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May 2nd

Written by Ben Ellison on May 2, 2014 for Panbo, The Marine Electronics Hub

IBEX_2013_ConnectWorld_hosted_by_Chetco___cPanbo.jpgA surprise high point of last year’s International Boatbuilders Exhibition (IBEX) was ConnectWorld. For several years the National Marine Electronics Association (NMEA) had staged a substantial ConnectFest NMEA 2000 networking demonstration on the show floor — remember the Fish Gate 100? — but for some reason they dropped out in 2013. I arrived skeptical about a hurried effort to keep the idea alive managed by a manufacturer instead of NMEA. What I found, however, was that Chetco Digital Instruments had put together a nice demonstration of multiple brand devices sharing data across multiple networks. While NMEA 2000 made a lot of it possible, there’s some great development going on beyond the N2K backbones and I’m excited about what we’ll see in Tampa at IBEX 2014…

If you check out the text on the ConnectWorld entrance above you’ll see a list of marine related networking elements that starts with NMEA 0183 and 2000 but goes on to Ethernet, WiFi, cellular data communications, other Internet connections, and finally The Cloud. And that is the larger truth of what’s happening on many boats these days. Not only are MFD’s monitoring and controlling all sorts of systems beyond navigation, often with mobile devices involved, but an obviously big area of future marine electronics development is getting boat data easily into the cloud, both for our later enjoyment and also for better care of our equipment.

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Though not on the list, the translation of analog engine and other data into more easily networked forms — mainly NMEA 2000 — is a significant part of this process and was very much in evidence around the ConnectWorld device corral. In fact, Chetco started as a company mainly focused on translating traditional engine sensor output into forms that can be displayed more precisely and flexibly (and also logged), as suggested in the SeaGauge display above and described in this 2011 Panbo guest entry

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But even on short notice, the 2013 ConnectWorld was not just a Chetco product demo. Besides that bouquet of Offshore Systems tank monitoring gear, there’s the Actisense EMU-1 which competes pretty directly with the Chetco SeaGauge and which I installed on my old Volvo Penta diesel last fall (round two testing to begin pretty darn soon). The point is that ConnectWorld attempted to include many manufacturers, and IBEX management assures me that this year every relevant exhibitor has been invited to participate in a more sophisticated demo that will be called The Connected Boat. NMEA will be involved again and Chetco CTO Joe Burke will continue to serve as ringmaster (and networking troubleshooter). He too has assured me that the goal is to demonstrate how many brands and layers of technology can work together for the benefit of builders, refitters, and their customers.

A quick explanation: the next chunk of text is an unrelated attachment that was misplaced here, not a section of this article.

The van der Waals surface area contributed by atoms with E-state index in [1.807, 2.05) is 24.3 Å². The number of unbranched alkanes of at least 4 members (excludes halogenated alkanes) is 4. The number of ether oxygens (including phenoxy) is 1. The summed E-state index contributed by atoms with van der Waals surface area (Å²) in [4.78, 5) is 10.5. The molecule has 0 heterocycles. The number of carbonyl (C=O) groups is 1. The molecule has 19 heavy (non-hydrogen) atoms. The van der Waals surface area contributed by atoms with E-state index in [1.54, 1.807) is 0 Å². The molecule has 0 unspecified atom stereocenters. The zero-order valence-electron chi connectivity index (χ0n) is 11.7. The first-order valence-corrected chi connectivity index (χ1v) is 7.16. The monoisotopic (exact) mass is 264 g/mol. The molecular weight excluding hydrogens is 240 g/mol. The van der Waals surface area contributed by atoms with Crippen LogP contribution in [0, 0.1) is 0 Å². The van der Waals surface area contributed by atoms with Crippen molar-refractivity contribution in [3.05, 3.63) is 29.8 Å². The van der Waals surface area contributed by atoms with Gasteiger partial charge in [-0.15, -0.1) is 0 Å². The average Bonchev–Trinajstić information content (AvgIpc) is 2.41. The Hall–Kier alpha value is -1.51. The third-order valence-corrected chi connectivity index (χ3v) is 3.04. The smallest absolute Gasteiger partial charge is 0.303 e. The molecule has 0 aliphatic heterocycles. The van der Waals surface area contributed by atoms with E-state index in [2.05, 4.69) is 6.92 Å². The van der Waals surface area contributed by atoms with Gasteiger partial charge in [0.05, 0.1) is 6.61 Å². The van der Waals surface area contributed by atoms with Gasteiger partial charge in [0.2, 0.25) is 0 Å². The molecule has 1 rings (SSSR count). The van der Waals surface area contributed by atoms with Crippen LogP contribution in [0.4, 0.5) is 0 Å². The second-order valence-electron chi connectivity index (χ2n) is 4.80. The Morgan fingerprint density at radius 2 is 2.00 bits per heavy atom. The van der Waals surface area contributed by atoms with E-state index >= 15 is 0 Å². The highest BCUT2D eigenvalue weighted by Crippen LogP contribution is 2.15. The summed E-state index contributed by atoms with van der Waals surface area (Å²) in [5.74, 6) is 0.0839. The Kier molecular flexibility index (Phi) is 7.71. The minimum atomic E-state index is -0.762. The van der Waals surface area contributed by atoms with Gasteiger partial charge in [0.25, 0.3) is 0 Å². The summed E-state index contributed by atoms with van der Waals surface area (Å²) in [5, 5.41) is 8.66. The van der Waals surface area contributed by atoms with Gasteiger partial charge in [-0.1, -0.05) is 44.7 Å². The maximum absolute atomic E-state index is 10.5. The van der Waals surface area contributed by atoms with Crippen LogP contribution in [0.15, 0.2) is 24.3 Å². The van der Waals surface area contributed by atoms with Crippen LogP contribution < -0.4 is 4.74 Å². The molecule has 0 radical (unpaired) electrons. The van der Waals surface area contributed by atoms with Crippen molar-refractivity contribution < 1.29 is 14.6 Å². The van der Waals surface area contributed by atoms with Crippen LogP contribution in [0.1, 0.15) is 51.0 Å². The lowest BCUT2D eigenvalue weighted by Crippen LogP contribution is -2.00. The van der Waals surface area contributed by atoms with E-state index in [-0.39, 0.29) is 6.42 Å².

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Here’s another section of ConnectWorld 2013 with Navico demonstrating how its MFDs can show engine and other data, and Chetco showing off its work at the outer branches of marine networking. Its line of SeaSmart Gateways able to serve boat data to mobile devices and beyond has come a long way since I tried one in late 2011. When Joe Burke and I took part in an IBEX seminar about marine wireless advances, he demonstrated a new “PushSmart” protocol with which a second-generation SeaSmart SDL module can both log data to an SD card and also automatically push it up to the cloud when possible.

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So now Chetco is building out a HelmSmart Web portal where SeaSmart users can access their data in various ways like ChartSmart, GraphSmart, and netGauges. Burke told me about several very practical uses like a Coast Guard project comparing various engine fuels, but wouldn’t it also be fun to have a data history of trips as suggested in the screenshot above. Actually, you can view a “tape” of that trip yourself and you’ll also see the area that Joe likes to fish and that gave Chetco its name.

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I don’t recall much Maretron presence at ConnectWorld 2013 but I did see some similar thinking at their nearby booth. Their VDR100 data recorder doesn’t employ a cloud stradegy but the included N2KExtractor analysis software (which you can try) seems quite powerful.

At any rate, I’m hoping to see Maretron and many other companies represented in The Connected Boat demo area this September. The concept as I understand it goes well beyond a corral of networked sensors and displays. Apparently there will be at least faux engines, tanks, batteries, charger/inverters, steering systems, etc. all talking to a central helm section and then to mobile device and off-boat areas. And I gather that the exhibitor response has been so enthusiastic that IBEX is already planning a larger Connected Boat area in 2015!

I plan to attend IBEX 2014 in Tampa, hopefully fresh from testing various connected boat products while getting Gizmo to the Chesapeake Bay, and I’ll also be helping with seminars about wireless marine advancements and interfacing/logging engine sensors. Finally, sorry to enthuse about a trade show to many readers who aren’t in the trade, but hopefully discussions like this hint at where marine electronics is headed.

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This article was syndicated from Panbo: The Marine Electronics Hub

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